This is My Life, Shirley Bassey
One of the best to ever do it, vocally, Shirley Bassey just has this way of making you feel like a super hero when listening to her sing. Here, she pretty much says, "I'm taking ownership of my destiny and if you're tryna ride, cool... if not, SWERVE!" That's right, Shirley.

Ladies First, Queen Latifah ft. Monie Love
This song is often in the shadow of the famed U.N.I.T.Y., but I like this song because it's two women who rap, collaborating on a song about positivity. I probably shouldn't have had to look back this far for something of this kind in mainstream, but hey... we know where the industry is. If you had to choose two emcees of today to remake this, who would they be?

Monday, February 23, 2015

Chronixx Takes Me Somewhere: A New King of Reggae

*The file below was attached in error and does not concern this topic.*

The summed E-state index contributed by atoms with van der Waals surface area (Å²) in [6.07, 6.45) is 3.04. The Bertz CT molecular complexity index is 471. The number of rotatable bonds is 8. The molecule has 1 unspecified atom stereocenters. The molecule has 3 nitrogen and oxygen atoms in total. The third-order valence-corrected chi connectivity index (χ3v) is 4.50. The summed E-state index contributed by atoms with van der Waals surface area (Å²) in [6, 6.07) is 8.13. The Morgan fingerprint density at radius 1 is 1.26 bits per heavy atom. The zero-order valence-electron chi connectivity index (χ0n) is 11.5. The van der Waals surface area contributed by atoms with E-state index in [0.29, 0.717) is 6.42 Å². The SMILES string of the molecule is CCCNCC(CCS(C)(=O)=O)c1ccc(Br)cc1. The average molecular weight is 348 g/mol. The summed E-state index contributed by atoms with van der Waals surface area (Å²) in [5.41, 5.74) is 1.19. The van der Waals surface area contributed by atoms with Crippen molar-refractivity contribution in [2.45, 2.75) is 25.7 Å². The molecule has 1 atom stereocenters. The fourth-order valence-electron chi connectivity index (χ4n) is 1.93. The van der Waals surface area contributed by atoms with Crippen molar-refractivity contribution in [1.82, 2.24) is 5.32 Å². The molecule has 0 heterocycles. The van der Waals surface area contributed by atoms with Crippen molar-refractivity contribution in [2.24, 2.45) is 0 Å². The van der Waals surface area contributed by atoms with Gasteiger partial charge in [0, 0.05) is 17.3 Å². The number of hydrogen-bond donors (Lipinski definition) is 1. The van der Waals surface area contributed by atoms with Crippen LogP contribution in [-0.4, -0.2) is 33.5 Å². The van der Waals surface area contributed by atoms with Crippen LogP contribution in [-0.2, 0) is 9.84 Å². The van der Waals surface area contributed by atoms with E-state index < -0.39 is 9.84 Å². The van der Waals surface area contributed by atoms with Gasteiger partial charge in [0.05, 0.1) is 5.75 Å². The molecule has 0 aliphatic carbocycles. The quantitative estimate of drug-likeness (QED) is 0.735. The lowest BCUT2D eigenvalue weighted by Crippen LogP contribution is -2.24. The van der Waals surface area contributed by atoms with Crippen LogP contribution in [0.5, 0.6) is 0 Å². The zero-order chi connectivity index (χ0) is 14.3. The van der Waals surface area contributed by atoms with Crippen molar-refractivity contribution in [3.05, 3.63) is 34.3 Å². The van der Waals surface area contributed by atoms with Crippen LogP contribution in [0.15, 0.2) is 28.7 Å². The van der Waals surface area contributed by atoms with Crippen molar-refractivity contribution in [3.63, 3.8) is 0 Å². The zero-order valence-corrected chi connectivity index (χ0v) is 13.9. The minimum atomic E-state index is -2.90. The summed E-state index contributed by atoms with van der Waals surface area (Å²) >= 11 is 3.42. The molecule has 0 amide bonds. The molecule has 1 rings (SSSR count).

I was introduced to Chronixx by a guy I liked who loved reggae. I have never really been into reggae, and my only references before meeting this guy were Shabba Ranks, Bob Marley, and Buju Banton. This guy I liked would send me love songs, but they were ALL reggae. I would laugh, but after really listening, I started to like Chronixx more than the guy. Usually, when it doesn't work out with a guy, the music he may have introduced me to is the FIRST THING I discard. It sounds crazy because I'm a musician... why would I ever discard music? Yeah... Chronixx was the first time I couldn't escape my love of the music, so I had to figure out a different way to deal with it not working out with the guy. Funny enough, I got over it by listening to Chronixx MORE! I played "They Don't Know" relentlessly and sung it until my throat was raw. Last night, I ventured out alone to a Chronixx concert at The New Parish in Oakland, crossing the final hump in getting over said guy (he was supposed to take me for my birthday last year, and flaked). Some busta wasn't gonna stop me from seeing my new reggae boo. So I took my divine self, with my fresh braids and maroon lipstick, into a smoke filled room, filled with rastas and of course Oakland's newest gentrifiers and awaited Chronixx.